Open Access
2007 A Two-Stage Algorithm for Computing PageRank and Multistage Generalizations
Chris P. Lee, Gene H. Golub, Stefanos A. Zenios
Internet Math. 4(4): 299-328 (2007).


The PageRank model pioneered by Google is the most common approach for generating web search results. We present a two-stage algorithm for computing the PageRank vector where the algorithm exploits the lumpability of the underlying Markov chain. We make three contributions. First, the algorithm speeds up the PageRank calculation significantly. With web graphs having millions of webpages, the speed-up is typically in the two- to three-fold range. The algorithm can also embed other acceleration methods such as quadratic extrapolation, the Gauss-Seidel method, or the Biconjugate gradient stable method for an even greater speed-up; cumulative speed-up is as high as 7 to 14 times. The second contribution relates to the handling of dangling nodes. Conventionally, dangling nodes are included only towards the end of the computation. While this approach works reasonably well, it can fail in extreme cases involving aggressive personalization. We prove that our algorithm is the generally correct way of handling dangling nodes using probabilistic arguments. We also discuss variants of our algorithm, including a multistage extension for calculating a generalized version of the PageRank model where different personalization vectors are used for webpages of different classes. The ability to form class associations may be useful for building more refined models of web traffic.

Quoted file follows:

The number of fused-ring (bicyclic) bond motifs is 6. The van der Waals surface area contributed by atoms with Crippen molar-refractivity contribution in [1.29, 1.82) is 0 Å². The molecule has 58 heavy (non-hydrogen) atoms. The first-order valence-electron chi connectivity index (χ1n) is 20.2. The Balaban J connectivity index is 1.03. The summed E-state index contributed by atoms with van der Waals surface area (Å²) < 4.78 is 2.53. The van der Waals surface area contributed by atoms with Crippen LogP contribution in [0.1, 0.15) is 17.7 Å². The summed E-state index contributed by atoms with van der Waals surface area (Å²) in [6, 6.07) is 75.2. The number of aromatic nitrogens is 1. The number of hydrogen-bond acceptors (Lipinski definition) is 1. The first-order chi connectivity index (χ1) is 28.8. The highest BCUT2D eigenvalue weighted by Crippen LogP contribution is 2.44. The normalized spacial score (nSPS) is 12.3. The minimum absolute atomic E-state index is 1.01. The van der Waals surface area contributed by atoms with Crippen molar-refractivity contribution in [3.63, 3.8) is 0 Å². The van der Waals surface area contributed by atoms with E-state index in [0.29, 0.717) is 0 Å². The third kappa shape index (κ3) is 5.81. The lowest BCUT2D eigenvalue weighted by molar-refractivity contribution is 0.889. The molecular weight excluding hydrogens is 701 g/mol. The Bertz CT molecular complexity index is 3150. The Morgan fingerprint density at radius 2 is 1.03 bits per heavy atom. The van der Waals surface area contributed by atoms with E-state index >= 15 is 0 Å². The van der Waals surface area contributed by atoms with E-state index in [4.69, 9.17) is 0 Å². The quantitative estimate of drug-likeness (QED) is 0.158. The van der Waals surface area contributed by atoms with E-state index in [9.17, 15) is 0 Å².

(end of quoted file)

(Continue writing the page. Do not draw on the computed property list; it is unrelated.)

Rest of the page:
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Chris P. Lee. Gene H. Golub. Stefanos A. Zenios. "A Two-Stage Algorithm for Computing PageRank and Multistage Generalizations." Internet Math. 4 (4) 299 - 328, 2007.


Published: 2007
First available in Project Euclid: 27 May 2009

zbMATH: 1206.68050
MathSciNet: MR2522947

Rights: Copyright © 2007 A K Peters, Ltd.

Vol.4 • No. 4 • 2007
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